Previous research indicated that chemicals found in so-called montmorillonite clay could catalyze reactions involved in constructing RNA from nucleotides. Martin M. Hanczyc, Shelly M. Fujikawa and Jack W. Szostak of Massachusetts General Hospital determined that the clay could also encourage fatty acids to form small fluid-filled sacs known as vesicles. Indeed, vesicles developed 100 times faster in the presence of clay than they did without it, suggesting that clay could have "greatly facilitated the emergence of the first cells," the authors write in today's issue of the journal Science. (In the image above, the red indicates RNA that is attached to clay particles encapsulated within a vesicle.) Once forged, the vesicles grew by incorporating additional fatty acids. The scientists also caused the sacs to divide by forcing them through small pores, a process that the vesicles survived without losing their contents.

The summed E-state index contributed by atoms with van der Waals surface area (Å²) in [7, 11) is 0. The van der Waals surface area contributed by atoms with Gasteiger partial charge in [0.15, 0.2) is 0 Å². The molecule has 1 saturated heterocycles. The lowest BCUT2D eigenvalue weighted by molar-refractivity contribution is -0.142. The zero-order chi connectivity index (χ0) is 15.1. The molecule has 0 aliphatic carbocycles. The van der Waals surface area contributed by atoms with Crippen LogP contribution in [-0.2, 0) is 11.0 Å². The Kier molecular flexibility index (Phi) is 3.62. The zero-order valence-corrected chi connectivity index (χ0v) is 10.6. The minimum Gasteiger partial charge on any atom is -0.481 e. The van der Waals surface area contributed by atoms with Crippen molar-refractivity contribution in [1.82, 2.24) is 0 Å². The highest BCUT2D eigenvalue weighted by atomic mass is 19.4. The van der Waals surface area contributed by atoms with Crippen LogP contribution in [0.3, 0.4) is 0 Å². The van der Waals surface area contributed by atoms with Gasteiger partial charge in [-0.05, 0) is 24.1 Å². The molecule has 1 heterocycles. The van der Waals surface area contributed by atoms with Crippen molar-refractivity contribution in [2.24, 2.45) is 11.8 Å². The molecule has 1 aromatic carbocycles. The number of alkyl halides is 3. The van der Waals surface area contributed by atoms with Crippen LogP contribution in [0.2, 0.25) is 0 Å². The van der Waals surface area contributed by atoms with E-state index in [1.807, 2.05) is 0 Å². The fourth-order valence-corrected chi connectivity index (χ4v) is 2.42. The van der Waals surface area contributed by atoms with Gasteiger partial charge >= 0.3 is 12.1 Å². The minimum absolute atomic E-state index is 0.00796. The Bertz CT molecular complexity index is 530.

"Now that we have a proof-of-principle that growth and division is possible in a purely physical-chemical system, we are working on a way to get this cycle to function in a way that is more natural," Szostak notes. "Clearly, there are a lot of complicated and interesting processes going on here, and how this pathway leads to biological systems is not at all straightforward."